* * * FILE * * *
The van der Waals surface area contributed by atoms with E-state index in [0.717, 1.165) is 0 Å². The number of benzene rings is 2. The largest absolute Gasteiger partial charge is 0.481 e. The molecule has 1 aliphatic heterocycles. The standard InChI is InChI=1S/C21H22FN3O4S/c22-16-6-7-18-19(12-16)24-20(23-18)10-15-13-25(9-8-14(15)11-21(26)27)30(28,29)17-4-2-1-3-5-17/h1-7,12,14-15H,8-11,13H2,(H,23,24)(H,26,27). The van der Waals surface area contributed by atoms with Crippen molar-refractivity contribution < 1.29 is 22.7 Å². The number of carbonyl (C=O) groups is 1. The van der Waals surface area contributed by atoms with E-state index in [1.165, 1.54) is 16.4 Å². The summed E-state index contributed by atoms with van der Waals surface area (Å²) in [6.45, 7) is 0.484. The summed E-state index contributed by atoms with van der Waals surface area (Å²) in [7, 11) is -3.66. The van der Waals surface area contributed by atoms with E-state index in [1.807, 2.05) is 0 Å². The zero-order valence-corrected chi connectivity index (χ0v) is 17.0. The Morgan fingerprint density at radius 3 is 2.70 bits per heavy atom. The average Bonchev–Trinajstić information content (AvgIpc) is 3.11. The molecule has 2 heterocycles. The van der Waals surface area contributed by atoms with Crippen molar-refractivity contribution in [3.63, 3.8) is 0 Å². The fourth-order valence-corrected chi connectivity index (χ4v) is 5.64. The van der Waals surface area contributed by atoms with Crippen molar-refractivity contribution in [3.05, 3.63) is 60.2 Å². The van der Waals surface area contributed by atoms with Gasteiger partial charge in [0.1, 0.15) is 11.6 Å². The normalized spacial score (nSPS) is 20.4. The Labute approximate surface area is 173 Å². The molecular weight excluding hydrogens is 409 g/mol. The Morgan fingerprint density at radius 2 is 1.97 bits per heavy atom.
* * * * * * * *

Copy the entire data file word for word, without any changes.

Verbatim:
The van der Waals surface area contributed by atoms with E-state index in [0.717, 1.165) is 0 Å². The number of benzene rings is 2. The largest absolute Gasteiger partial charge is 0.481 e. The molecule has 1 aliphatic heterocycles. The standard InChI is InChI=1S/C21H22FN3O4S/c22-16-6-7-18-19(12-16)24-20(23-18)10-15-13-25(9-8-14(15)11-21(26)27)30(28,29)17-4-2-1-3-5-17/h1-7,12,14-15H,8-11,13H2,(H,23,24)(H,26,27). The van der Waals surface area contributed by atoms with Crippen molar-refractivity contribution < 1.29 is 22.7 Å². The number of carbonyl (C=O) groups is 1. The van der Waals surface area contributed by atoms with E-state index in [1.165, 1.54) is 16.4 Å². The summed E-state index contributed by atoms with van der Waals surface area (Å²) in [6.45, 7) is 0.484. The summed E-state index contributed by atoms with van der Waals surface area (Å²) in [7, 11) is -3.66. The van der Waals surface area contributed by atoms with E-state index in [1.807, 2.05) is 0 Å². The zero-order valence-corrected chi connectivity index (χ0v) is 17.0. The Morgan fingerprint density at radius 3 is 2.70 bits per heavy atom. The average Bonchev–Trinajstić information content (AvgIpc) is 3.11. The molecule has 2 heterocycles. The van der Waals surface area contributed by atoms with Crippen molar-refractivity contribution in [3.63, 3.8) is 0 Å². The fourth-order valence-corrected chi connectivity index (χ4v) is 5.64. The van der Waals surface area contributed by atoms with Crippen molar-refractivity contribution in [3.05, 3.63) is 60.2 Å². The van der Waals surface area contributed by atoms with Gasteiger partial charge in [0.1, 0.15) is 11.6 Å². The normalized spacial score (nSPS) is 20.4. The Labute approximate surface area is 173 Å². The molecular weight excluding hydrogens is 409 g/mol. The Morgan fingerprint density at radius 2 is 1.97 bits per heavy atom.